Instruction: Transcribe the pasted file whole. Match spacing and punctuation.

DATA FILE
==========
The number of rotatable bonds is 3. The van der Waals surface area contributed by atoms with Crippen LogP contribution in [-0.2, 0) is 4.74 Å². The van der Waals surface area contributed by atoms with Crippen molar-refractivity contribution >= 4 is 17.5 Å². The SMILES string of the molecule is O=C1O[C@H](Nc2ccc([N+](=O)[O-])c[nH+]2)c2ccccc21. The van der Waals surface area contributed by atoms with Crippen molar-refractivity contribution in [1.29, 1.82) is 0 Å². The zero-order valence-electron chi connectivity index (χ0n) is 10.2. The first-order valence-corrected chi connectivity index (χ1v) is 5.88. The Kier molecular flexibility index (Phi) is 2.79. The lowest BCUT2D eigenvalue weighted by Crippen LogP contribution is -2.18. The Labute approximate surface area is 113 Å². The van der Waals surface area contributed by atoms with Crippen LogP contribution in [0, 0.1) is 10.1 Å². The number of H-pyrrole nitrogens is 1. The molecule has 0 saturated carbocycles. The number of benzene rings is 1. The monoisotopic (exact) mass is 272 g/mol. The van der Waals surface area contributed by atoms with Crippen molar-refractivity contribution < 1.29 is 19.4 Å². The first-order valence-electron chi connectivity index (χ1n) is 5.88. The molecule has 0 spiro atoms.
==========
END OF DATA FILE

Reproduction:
The number of rotatable bonds is 3. The van der Waals surface area contributed by atoms with Crippen LogP contribution in [-0.2, 0) is 4.74 Å². The van der Waals surface area contributed by atoms with Crippen molar-refractivity contribution >= 4 is 17.5 Å². The SMILES string of the molecule is O=C1O[C@H](Nc2ccc([N+](=O)[O-])c[nH+]2)c2ccccc21. The van der Waals surface area contributed by atoms with Crippen molar-refractivity contribution in [1.29, 1.82) is 0 Å². The zero-order valence-electron chi connectivity index (χ0n) is 10.2. The first-order valence-corrected chi connectivity index (χ1v) is 5.88. The Kier molecular flexibility index (Phi) is 2.79. The lowest BCUT2D eigenvalue weighted by Crippen LogP contribution is -2.18. The Labute approximate surface area is 113 Å². The van der Waals surface area contributed by atoms with Crippen LogP contribution in [0, 0.1) is 10.1 Å². The number of H-pyrrole nitrogens is 1. The molecule has 0 saturated carbocycles. The number of benzene rings is 1. The monoisotopic (exact) mass is 272 g/mol. The van der Waals surface area contributed by atoms with Crippen molar-refractivity contribution < 1.29 is 19.4 Å². The first-order valence-electron chi connectivity index (χ1n) is 5.88. The molecule has 0 spiro atoms.